Chapter 9. If You Want to Roll the Dice: The Lure of Emerging Markets
The American Economy may be coming unglued. I'm convinced this is true, but does it make sense to invest in emerging economies, where the glue is still hardening? My answer is a complicated one, but the bottom line is yes. Investing in emerging markets is a little like riding a bucking bull, pun intended. It requires a cowboy's skill and bravery, but there's nothing quite like it, and the prize money makes it all worthwhile.
Emerging markets, which are also called developing and lesser-developed countries, are an asset class whose admission requirements include a stock market open to foreigners and providing an adequate degree of liquidity, an absence of prohibitive regulation and taxation, a unified currency, and a growing industrial base, even though the standard of living may be low. Economic potential is the defining standard. I'm not talking here about agricultural societies we know by such names as Third World, underdeveloped, or nonindustrialized nations.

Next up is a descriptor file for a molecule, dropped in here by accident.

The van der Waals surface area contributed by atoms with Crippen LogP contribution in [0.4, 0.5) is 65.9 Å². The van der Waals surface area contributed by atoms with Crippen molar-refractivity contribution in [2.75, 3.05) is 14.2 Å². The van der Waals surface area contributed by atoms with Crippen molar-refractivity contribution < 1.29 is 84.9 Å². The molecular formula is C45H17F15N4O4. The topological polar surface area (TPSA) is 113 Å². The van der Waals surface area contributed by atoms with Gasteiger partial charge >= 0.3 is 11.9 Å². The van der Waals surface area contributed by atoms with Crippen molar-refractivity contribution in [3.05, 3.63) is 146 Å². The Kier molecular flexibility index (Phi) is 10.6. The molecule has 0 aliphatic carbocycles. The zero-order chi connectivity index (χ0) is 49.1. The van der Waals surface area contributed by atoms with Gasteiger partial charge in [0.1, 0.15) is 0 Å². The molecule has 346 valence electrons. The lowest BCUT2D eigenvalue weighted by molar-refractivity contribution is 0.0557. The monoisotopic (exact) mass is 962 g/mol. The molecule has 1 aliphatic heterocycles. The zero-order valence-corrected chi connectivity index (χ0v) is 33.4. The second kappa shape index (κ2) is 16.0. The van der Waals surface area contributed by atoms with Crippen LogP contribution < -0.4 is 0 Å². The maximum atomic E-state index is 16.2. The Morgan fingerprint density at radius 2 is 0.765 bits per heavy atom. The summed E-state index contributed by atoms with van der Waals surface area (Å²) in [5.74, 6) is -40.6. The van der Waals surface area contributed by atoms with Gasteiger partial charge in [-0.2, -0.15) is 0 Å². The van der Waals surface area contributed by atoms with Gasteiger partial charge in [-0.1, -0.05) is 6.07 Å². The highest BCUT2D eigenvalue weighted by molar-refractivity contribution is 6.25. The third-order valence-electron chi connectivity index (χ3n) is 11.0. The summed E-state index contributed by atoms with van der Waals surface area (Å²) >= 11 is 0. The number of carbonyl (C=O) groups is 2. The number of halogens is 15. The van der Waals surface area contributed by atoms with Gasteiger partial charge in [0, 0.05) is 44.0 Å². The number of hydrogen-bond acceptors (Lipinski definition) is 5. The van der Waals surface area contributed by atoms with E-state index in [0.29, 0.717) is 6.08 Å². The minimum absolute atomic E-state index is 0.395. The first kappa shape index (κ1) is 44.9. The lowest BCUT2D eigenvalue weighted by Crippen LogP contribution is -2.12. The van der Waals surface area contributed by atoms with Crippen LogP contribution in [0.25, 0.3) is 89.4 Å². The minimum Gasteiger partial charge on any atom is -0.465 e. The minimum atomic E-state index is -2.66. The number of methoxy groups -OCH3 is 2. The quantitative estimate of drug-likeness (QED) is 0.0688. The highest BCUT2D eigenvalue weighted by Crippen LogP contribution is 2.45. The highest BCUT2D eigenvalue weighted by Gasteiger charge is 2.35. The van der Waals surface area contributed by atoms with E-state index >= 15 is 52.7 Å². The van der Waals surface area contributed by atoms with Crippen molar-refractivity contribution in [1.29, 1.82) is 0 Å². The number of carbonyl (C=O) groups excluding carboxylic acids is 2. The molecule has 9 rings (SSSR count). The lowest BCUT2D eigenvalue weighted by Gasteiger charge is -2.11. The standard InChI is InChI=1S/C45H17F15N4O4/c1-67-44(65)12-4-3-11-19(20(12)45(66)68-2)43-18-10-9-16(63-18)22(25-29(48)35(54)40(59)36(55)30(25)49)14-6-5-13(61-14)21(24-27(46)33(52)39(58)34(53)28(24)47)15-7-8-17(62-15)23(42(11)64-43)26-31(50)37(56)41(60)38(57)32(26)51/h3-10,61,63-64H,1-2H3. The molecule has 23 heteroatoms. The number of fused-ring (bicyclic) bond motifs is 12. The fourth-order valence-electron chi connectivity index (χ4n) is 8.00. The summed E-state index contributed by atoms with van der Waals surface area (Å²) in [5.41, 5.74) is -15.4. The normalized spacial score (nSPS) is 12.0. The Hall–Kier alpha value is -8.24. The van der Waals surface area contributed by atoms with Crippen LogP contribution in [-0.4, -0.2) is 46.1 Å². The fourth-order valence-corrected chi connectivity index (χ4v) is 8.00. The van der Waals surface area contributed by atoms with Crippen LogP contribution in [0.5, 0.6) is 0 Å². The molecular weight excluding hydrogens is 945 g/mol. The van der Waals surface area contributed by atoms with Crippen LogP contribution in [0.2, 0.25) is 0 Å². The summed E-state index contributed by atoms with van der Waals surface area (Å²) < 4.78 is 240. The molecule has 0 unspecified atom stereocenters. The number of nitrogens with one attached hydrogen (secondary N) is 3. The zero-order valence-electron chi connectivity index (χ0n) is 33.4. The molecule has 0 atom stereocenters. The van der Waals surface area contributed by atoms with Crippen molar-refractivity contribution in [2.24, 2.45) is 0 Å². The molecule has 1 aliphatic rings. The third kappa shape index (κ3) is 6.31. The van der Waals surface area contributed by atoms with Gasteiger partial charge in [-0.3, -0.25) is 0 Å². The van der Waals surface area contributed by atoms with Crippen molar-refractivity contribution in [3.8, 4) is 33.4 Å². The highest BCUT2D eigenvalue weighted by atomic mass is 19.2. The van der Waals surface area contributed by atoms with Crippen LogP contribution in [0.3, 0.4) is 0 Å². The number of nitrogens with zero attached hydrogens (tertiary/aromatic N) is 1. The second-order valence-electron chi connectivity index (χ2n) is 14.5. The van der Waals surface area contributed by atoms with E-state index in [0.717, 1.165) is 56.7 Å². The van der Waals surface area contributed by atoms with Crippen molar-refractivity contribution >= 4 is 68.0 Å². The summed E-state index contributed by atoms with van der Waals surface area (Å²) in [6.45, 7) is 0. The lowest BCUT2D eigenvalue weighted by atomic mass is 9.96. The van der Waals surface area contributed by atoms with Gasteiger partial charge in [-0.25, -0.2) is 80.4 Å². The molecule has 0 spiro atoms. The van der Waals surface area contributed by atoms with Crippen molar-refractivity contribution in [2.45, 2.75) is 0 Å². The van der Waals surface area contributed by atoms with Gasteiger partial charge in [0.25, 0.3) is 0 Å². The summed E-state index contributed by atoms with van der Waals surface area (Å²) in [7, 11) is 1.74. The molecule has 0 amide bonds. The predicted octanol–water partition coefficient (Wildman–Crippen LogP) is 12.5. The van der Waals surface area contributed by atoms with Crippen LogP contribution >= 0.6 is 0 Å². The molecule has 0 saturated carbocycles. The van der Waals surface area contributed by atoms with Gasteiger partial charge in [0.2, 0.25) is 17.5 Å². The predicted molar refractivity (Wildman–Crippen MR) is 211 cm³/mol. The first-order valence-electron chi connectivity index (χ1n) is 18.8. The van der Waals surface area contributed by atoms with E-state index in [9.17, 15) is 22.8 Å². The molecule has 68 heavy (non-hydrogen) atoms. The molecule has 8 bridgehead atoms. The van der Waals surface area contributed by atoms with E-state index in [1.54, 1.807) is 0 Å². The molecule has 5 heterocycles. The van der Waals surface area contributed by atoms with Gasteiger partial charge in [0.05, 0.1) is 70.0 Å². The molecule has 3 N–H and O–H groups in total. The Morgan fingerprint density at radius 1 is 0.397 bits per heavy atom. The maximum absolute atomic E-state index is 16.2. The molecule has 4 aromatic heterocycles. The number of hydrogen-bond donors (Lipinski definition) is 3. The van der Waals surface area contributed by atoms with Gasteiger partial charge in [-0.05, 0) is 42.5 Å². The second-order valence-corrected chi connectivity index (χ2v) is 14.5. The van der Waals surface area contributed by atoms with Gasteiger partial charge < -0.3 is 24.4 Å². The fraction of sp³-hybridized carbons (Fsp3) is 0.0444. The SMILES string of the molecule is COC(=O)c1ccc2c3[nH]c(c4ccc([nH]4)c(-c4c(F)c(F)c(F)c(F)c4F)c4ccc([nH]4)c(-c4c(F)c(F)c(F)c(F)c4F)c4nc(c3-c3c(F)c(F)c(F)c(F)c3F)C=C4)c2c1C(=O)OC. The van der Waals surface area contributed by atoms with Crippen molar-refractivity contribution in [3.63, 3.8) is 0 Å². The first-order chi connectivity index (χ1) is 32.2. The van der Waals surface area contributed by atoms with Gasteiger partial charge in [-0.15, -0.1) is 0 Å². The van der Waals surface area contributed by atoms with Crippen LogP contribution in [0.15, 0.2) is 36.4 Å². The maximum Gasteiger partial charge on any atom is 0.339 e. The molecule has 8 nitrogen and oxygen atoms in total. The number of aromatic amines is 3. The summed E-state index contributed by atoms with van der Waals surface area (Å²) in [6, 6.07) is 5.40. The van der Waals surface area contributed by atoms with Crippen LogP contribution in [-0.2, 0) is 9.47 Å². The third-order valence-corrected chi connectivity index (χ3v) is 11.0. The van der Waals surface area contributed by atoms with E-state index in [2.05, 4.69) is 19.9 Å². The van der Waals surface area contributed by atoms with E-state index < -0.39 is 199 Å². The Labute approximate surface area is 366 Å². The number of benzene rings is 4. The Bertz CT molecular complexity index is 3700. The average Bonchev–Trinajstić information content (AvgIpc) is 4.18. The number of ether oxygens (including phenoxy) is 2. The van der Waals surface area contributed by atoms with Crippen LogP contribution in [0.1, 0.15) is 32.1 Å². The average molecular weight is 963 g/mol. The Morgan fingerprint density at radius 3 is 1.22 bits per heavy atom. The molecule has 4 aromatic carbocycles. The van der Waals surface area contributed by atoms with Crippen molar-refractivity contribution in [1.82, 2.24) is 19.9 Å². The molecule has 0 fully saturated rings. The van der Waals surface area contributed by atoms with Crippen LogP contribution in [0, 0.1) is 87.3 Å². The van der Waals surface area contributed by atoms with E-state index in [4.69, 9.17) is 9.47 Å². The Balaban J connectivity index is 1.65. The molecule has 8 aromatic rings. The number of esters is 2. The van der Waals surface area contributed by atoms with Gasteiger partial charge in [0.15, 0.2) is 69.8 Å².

Because of this value as a hedge against falling stock prices and because they have been touted by mutual funds as hot investments, emerging markets have attracted growing numbers of investors seeking diversification and high returns.
As an asset class, emerging markets stocks tend to be countercyclical to both American and European stock markets and more in sync with commodity market cycles, which I suspect owes to the fact that raw materials and energy ...